The delivery of safe drinking water plays a critical role in the viability, self-determination, and sustainability of First Nations remote communities. Water is core to life and has an important role in connection to Country.


Outside of Australia’s capital cities, it can be particularly challenging to deliver water services to remote areas of the country – with incredibly varied landscapes, from desert to tropical savannah, often extreme and robust micro-climates, and the challenge of long transport times through tough terrain. These areas are, however, not empty, and to the members of many small First Nations communities, this is their Country, this is their home, it is not remote.


Many communities report concerns about their water supplies – with taste, smell, odour, contamination. This is backed up by evidence from various reputable health and epidemiological studies, plus water quality reports from utilities and service providers, which reveal that water quality issues are persistent and in some cases getting worse, in remote communities.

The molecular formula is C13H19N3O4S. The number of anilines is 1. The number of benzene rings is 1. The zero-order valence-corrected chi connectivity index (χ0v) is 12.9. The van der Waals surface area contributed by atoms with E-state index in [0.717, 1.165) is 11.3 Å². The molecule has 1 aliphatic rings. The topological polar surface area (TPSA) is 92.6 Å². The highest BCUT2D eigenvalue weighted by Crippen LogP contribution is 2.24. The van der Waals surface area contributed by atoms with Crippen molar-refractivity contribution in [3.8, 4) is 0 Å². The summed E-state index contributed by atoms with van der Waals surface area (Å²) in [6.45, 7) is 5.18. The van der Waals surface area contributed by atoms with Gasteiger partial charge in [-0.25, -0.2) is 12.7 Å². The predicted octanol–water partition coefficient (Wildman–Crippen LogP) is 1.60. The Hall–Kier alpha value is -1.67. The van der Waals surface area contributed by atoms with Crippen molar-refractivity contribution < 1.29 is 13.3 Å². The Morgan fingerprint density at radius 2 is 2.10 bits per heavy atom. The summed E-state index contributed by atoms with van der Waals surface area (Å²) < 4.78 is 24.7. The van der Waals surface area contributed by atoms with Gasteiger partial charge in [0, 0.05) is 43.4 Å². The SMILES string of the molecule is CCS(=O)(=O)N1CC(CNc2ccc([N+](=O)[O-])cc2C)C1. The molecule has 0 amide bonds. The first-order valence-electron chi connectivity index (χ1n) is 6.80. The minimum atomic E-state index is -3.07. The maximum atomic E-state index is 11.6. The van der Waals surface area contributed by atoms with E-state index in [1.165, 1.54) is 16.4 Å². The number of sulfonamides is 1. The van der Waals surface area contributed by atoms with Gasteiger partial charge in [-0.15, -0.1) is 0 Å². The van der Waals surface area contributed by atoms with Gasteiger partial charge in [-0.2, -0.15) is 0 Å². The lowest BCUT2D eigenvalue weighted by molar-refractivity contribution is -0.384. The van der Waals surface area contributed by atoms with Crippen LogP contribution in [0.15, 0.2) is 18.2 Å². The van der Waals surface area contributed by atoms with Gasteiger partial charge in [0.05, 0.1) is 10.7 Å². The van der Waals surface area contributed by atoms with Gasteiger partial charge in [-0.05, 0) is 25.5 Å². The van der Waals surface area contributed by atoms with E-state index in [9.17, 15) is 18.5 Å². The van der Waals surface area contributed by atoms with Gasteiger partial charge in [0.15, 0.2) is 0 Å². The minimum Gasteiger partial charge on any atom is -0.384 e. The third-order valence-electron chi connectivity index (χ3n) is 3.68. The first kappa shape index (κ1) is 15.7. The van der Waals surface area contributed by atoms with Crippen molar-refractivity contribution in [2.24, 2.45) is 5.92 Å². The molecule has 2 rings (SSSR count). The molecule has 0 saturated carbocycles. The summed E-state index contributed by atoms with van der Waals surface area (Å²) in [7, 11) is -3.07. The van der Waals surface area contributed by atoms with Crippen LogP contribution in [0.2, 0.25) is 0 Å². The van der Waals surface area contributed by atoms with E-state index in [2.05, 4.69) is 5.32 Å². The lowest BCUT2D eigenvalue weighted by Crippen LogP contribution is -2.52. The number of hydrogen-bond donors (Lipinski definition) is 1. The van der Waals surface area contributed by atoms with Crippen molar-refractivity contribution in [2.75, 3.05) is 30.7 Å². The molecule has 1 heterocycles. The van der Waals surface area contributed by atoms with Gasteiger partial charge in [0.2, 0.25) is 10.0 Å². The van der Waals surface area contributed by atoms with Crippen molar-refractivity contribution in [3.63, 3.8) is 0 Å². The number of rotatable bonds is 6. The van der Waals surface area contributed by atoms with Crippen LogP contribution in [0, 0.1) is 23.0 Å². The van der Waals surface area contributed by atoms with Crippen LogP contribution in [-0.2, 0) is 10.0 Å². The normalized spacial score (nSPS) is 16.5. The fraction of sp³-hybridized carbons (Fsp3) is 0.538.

Delays in maintenance and poor customer service compound these issues, increasing the cost of living and leading to neglect. Communities report distrusting government, and that people in remote communities prefer to drink bottled water or soft drinks over tap water. Studies by the Productivity Commission (2021) and Infrastructure Australia (2021) have identified shortcomings in provision of services to remote communities, but there is a lack of available and consistent information.


Most of us take safe drinking water for granted; but as a number of reports have noted, Australia is falling short in its delivery of services to First Nations remote communities, as measured against the United Nations Sustainable Development Goal 6: Ensure availability and sustainable management of water and sanitation for all.


In 2021, WSAA commissioned Eric Vanweydeveld to research and document the arrangements for water servicing of remote communities across Australia.

Through extensive research and engagement with stakeholders and the communities themselves, Eric has developed a review which maps the complex and opaque arrangements in each jurisdiction, highlighting the linkages, differences and legacies.

In this report, WSAA presents the most complete snapshot that we can of the information we have obtained at time of publication.